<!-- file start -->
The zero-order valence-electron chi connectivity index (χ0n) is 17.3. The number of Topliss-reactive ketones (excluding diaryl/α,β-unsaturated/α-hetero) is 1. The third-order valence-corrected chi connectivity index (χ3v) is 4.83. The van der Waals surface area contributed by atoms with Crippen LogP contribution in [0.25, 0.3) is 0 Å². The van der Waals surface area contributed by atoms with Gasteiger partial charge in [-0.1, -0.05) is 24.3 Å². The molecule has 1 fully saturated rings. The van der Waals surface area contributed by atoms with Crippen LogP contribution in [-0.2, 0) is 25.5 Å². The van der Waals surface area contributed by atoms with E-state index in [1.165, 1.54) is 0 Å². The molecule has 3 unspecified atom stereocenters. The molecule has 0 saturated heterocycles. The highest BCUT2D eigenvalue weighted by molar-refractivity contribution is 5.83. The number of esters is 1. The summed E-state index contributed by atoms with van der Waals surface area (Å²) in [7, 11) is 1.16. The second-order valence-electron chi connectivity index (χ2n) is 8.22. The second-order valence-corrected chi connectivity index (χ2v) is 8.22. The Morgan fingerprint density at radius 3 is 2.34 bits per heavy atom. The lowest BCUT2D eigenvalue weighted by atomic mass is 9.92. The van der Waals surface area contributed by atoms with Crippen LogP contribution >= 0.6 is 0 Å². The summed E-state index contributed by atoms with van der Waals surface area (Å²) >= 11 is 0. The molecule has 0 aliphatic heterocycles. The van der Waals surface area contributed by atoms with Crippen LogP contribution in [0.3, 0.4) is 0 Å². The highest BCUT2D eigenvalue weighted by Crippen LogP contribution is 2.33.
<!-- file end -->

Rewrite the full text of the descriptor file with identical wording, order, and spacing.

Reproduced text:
The zero-order valence-electron chi connectivity index (χ0n) is 17.3. The number of Topliss-reactive ketones (excluding diaryl/α,β-unsaturated/α-hetero) is 1. The third-order valence-corrected chi connectivity index (χ3v) is 4.83. The van der Waals surface area contributed by atoms with Crippen LogP contribution in [0.25, 0.3) is 0 Å². The van der Waals surface area contributed by atoms with Gasteiger partial charge in [-0.1, -0.05) is 24.3 Å². The molecule has 1 fully saturated rings. The van der Waals surface area contributed by atoms with Crippen LogP contribution in [-0.2, 0) is 25.5 Å². The van der Waals surface area contributed by atoms with E-state index in [1.165, 1.54) is 0 Å². The molecule has 3 unspecified atom stereocenters. The molecule has 0 saturated heterocycles. The highest BCUT2D eigenvalue weighted by molar-refractivity contribution is 5.83. The number of esters is 1. The summed E-state index contributed by atoms with van der Waals surface area (Å²) in [7, 11) is 1.16. The second-order valence-electron chi connectivity index (χ2n) is 8.22. The second-order valence-corrected chi connectivity index (χ2v) is 8.22. The Morgan fingerprint density at radius 3 is 2.34 bits per heavy atom. The lowest BCUT2D eigenvalue weighted by atomic mass is 9.92. The van der Waals surface area contributed by atoms with Crippen LogP contribution >= 0.6 is 0 Å². The summed E-state index contributed by atoms with van der Waals surface area (Å²) >= 11 is 0. The molecule has 0 aliphatic heterocycles. The van der Waals surface area contributed by atoms with Crippen LogP contribution in [0.3, 0.4) is 0 Å². The highest BCUT2D eigenvalue weighted by Crippen LogP contribution is 2.33.